Councilors and Sequoyah High School Principal Jolyn Choate
join Principal Chief Bill John Baker as he signs into law
a $10,000 base pay increase for certified teachers on March
12 at the W.W. Keeler Tribal Complex in Tahlequah. The increase
will go to 45 teachers at the Cherokee Immersion Charter School
and SHS. (photo by Brittney Bennett - Cherokee Phoenix)
Chief Bill Baker proposed the teacher base pay increase legislation,
which will give a $5,000 lump sump payment to certified teachers
on March 29 for the current academic year and another $5,000
for teacher contracts on July 1 for the 2018-19 academic year.
(photo by Brittney Bennett - Cherokee Phoenix)
TAHLEQUAH At the March 12 Tribal Council meeting, Principal
Chief Bill John Baker signed into law a $10,000 pay increase for
45 certified teachers at the Cherokee Immersion Charter School and
Sequoyah High School.
Teachers were expected to see a $5,000 lump sum for the current
academic year with their March 29 checks, while another $5,000 is
expected to appear in teacher contracts on July 1.
"Over the past decade the state of Oklahoma has made drastic
budget cuts to public education," Baker said. "Cherokee Nation is
unwavering in its commitment to public schools, students and teachers.
This pay increase reaffirms that commitment and, I hope, sends a
message to state leaders that they should follow Cherokee Nation's
lead and raise pay for all certified teachers in the state."
Jon Minor, a SHS teacher and assistant coach, said the raise
was important. "The Cherokee Nation has been very supportive and
proactive in the opportunities provided for our students, faculty,
staff and administration at Sequoyah High School. We have multiple
avenues and resources that Cherokee Nation brings into our school
system, that allows us to teach and do our jobs more efficiently."
Meda Nix, a fifth grade teacher at the immersion school, has
taught at the school for seven years and was excited about the raise.
"People don't realize how hard and mentally exhausting teaching
can be and that it takes a special person to come in every day and
put their heart and soul into it," Nix said. "I want to thank the
chief and Tribal Council for thinking of us and taking care of us."
She said the increase is important for teacher retention and
an incentive for others interested in teaching to obtain their certifications.
The raise was part of a budget modification that passed with
a 14-1 vote. Tribal Councilor Janees Taylor voted against the legislation,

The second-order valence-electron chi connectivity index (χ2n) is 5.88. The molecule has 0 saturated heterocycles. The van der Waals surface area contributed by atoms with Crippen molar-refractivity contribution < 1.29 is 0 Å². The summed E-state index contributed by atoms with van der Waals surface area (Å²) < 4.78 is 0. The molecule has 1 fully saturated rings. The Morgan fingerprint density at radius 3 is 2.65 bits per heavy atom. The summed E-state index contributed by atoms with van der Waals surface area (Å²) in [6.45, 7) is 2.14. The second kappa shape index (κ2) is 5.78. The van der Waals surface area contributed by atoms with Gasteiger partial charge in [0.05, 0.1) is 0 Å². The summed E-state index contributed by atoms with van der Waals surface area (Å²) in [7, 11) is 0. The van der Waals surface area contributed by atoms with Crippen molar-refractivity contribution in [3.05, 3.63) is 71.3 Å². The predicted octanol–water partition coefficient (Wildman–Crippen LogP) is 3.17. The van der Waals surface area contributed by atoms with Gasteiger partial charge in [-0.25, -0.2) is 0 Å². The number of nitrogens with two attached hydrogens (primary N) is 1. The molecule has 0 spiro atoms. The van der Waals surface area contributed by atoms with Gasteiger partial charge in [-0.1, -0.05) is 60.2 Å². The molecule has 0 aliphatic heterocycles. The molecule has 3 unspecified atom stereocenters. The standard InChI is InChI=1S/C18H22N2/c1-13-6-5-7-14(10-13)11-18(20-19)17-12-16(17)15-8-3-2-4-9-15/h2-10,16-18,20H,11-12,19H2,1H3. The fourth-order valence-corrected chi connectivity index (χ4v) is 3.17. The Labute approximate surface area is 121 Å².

and Tribal Councilors Rex Jordan and Wanda Hatfield were absent.
"As you know, that wasn't the only thing in that budget modification,
and so there were just some issues with it that I wasn't real comfortable
with, and that's why I voted no," Taylor said.
The raise will come from the Un-appropriated Reserves Fund,
which Tribal Council Financial Oversight Executive Director Jody
Reece called "General Fund carryover." To cover the raise, the immersion
school's budget increased by $110,725, while Sequoyah's increased
SHS Superintendent Leroy Qualls said earlier in the day that
certified teachers are paid through a step program with the Bureau
of Indian Education and do not receive an annual 3 percent raise
that regular CN employees receive.
"That's not true for the teachers because they are on contract,"
he said. "They get a step each year, which is 300-something dollars."
Oklahoma ranks 48th in the U.S. in terms of teacher salaries,
according to a 2016 National Education Association study. In Oklahoma
the average elementary teacher makes $41,150, while high school
teachers make $42,460, according to a 2016 Bureau of Labor Statistics
Before the increase the average salary for certified teachers
at the two schools was $42,815, according to CN Communications.
Earlier this year Oklahoma legislators proposed legislation
to fund a $5,000 teacher pay increase, but it failed to garner the
needed approval. As of publication, teachers around the state were
planning a walkout on April 2 if the Legislature did not agree on
funding an increase.
"We hope the state of Oklahoma looks at the Cherokee Nation
as leaders in education, which they do and they should," Secretary
of State Chuck Hoskin Jr. said "The Legislature is in the midst
of considering this at the moment, but we think the moment is now,
and we think we can show some leadership. But first and foremost
it's because the teachers deserve the raise."
Councilors also approved several trust-land projects, including
approving 435 acres in Adair County and 160 acres in Sequoyah County.
Tribal Councilor Frankie Hargis said there were "no immediate plans"
for how the lands would be used.
In other business, legislators:
- Announced the groundbreaking of a casino on March 26 at the
Cherokee Springs Plaza site,
- Increased the fiscal year 2018 capital budget by $1 million
to $252 million, and
- Increased the FY 2018 operating budget by $5.76 million to